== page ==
Flawless paint finishIn this post Traditional Painter’s man in Ireland, Adam Bermingham, unlocks some of the secrets to achieving the professional Flawless paint finish that professionals and D.I.Y enthusiasts strive for. What kit does he use? Where does he buy it? How does he use it to best effect?
On a number of recent contracts I have been using some new painting kit, and I thought by sharing my experience, I can help homeowners & keen DIY, achieve better finishes when painting their woodwork.
Whether it’s a kitchen, a piece of furniture or your front door, this should help…
Hand Painting Techniques
The one thing to get to grips with is a process of “laying on & laying off.” Let me explain…
Laying on – with a foam roller apply a smooth even coat to the surface. You will notice that the paint is not smooth, no matter what you do. You will create an orange peel effect & sometimes bubbles.
Laying off – with a brush make long sweeping strokes, length-ways, softly along the surface. As you do this, you will see the paint begin to level. With each pass, soften your stroke & the brush marks will lessen each time.
(In the boat painting world it is also referred to as Rolling and Tipping. The lacquers and finish coats are applied with a foam roller and invariably there are tiny bubbles in the surface. With the tip of the paint brush, you literally tip off the tops of the bubbles. A light touch.)
In kitchen painting, the lay on / lay off process is a useful technique especially on Shaker style doors. This is a demo by Mark Nash my Traditional Painter colleague, with Tikkurila paint.
To perfect this technique takes time and a lot of practice. A good quality paint conditioner helps level oil paint, or a drop of water and conditioner in water-borne paints, but the best place to start for a flying start to a good finish is high quality professional painting kit…
The 2 inch Wooster Flawless is a new addition to my kit in recent weeks. It is a white, chemically tipped polyester paint brush, specifically designed for the above techniques. It is the best brush I have ever used for laying off water-based top-coat. (Recently I have been using it with the hybrid Colortrend Historic Eggshell.)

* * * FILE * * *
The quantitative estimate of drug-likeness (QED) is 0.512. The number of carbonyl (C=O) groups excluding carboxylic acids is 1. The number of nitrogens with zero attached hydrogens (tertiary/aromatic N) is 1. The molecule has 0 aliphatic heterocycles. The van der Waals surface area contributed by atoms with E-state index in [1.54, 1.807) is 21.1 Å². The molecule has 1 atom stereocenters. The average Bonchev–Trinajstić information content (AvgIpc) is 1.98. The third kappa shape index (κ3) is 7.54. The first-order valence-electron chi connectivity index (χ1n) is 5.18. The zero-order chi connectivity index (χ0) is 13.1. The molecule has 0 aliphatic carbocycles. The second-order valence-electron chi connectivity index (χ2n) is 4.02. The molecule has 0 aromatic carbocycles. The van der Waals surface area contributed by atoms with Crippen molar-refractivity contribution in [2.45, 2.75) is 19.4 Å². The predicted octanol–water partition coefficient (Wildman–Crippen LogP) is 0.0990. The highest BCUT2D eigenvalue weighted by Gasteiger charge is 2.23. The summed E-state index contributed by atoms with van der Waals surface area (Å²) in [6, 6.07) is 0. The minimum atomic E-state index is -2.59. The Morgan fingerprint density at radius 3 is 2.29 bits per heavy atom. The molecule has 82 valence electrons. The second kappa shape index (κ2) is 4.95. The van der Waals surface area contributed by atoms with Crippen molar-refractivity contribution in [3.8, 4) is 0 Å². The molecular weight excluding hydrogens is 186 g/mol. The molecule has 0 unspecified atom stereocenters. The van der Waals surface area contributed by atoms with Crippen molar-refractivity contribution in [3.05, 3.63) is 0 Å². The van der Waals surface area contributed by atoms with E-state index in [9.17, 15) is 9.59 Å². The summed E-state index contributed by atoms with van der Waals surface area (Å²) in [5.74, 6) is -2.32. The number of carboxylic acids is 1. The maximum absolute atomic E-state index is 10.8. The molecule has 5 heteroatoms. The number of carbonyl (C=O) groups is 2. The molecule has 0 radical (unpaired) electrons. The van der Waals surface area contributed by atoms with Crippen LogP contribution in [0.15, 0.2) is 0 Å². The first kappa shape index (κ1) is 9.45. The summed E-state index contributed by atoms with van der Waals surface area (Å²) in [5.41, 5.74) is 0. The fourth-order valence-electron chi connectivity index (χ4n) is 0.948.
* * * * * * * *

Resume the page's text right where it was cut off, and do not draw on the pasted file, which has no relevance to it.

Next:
The hybrid paint has good flow, and the Flawless eased any marks away with ease. This review from Lee Simone in Yorkshire confirms that the Flawless is a great brush, but best suited to “lighter” paint, compared to, for example a stickier oil based eggshell.
It removed the ‘orange peel’ effect you get from roller application really well though it took a very light touch to avoid any brush marks. It also seemed to clog up a bit, but this was easily remedied by removing the excess paint with a lint free cloth. I think it would be a brilliant brush for paint that has more self levelling qualities than Dulux’s oil eggshell…
He later confirmed that it tips off wax oil (and varnishes) perfectly, or should we say flawlessly.
I am very struck on these distinctive *velvet flock sleeves available from My Paint Brush.co.uk.
They are lightweight, load a massive amount of paint and leave minimal orange peel effect. Always remember to get yourself a good quality roller frame. If the sleeve does not spin correctly it’s an uphill battle achieving a good finish.
The lime sleeve has become a big hit with professionals.
My Traditional Painter colleague in Warwickshire, Ron Taylor, who knows a bit about brushes too, concurs that the Adorn is a great all-round brush, its pick-up is excellent and is equally good at laying off on moldings & trim. It cleans well & at this price, it’s shaping up as a hit purchase.
Well that’s all for now. Get yourself the right kit and start painting. Keep practicing, and over time your hand painting techniques will improve and so will the finish.
… Happy Painting.
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